A child ducking in the corner of a room, covering his eyes with thick black circles around him, the floor in chess black and white pattern, and an armed Israeli soldier standing beside him.
This is how one Palestinian child from Gaza expressed his feelings using his crayons and white paper. Yet even this expression of trauma was censored.
In 2011 an art exhibit in Oakland, California under the name “A Child’s View from Gaza” was canceled by the Museum of Children’s Art in Oakland (MOCHA) after pressures by a Zionist group.
The organizers, however, managed to bring the drawings to light in downtown Oakland by rallying the community and defying the censorship. This margin of freedom isn’t there in Gaza. Traumatized children are forced to suffer in silence.
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Soldiers suffering from war trauma and post-traumatic stress disorder (PTSD) usually have a hard time fitting back into civilian lives. They require professional attention, a calm environment, and time to heal.
When addressing war trauma in Gaza, the nature of the conflict and victims make all the difference. What the children of Gaza go through might be unbearable for an adult experienced soldier.
“Normal Life” in Gaza
Before delving into the war trauma experienced by Gaza children, let’s shed some light on the day-to-day living situation there.
Gazans are among the most literate populations in the world, despite the fact that two-thirds of the schools are forced to operate in double shifts to accommodate the growing number of students and shortage of schools.
The highest unemployment rate in the world is in Gaza, where youth unemployment stands at 63%; three-fourth of Gazans are food insecure; 95% of the water in Gaza is unsafe to drink; 11 hours is how much Gazans are getting power per day; and, expectedly, 64% of Gazans are under the poverty line.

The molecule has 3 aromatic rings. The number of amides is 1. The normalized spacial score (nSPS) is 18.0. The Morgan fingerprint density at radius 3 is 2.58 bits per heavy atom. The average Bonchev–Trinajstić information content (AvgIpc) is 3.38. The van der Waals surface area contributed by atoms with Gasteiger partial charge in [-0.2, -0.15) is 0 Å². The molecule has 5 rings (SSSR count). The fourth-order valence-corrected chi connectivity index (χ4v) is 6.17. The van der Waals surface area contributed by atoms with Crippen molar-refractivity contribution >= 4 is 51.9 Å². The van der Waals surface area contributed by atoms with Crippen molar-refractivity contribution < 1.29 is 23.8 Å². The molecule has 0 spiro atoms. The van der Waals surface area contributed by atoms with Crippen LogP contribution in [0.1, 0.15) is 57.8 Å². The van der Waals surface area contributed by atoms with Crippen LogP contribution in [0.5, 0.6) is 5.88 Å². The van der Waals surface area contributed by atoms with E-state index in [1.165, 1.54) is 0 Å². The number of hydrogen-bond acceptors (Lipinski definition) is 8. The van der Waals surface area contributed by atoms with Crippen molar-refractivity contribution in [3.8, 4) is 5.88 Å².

What the children of Gaza go through might be unbearable for an adult experienced soldier.
Now, with the 1.9 million children, women, and men living through this, prison bars are lowered around their 139 square miles – similar to the size of Detroit – and they are locked up on land, sea, and air. Gazans have been under a choking blockade for the past 14 years.
An average of 287 Gazans is allowed to exit the strip a day. In 2016, for example, fewer than half of the requests to leave Gaza were approved by Israel through the Beit Hanoun crossing for medical treatment abroad.
Gaza is simply the world’s largest open-air prison, as many have described it.
Needless to say, development is not possible in such circumstances. In fact, the process of “de-development” is what is taking place, according to the UN. Development in Gaza is not only hindered; it is being reversed.
To put it in simple terms: For 1 million children “imprisoned” under severe circumstances, and being bombarded by air over the span of 13 years, the psychological impact is beyond imagination.
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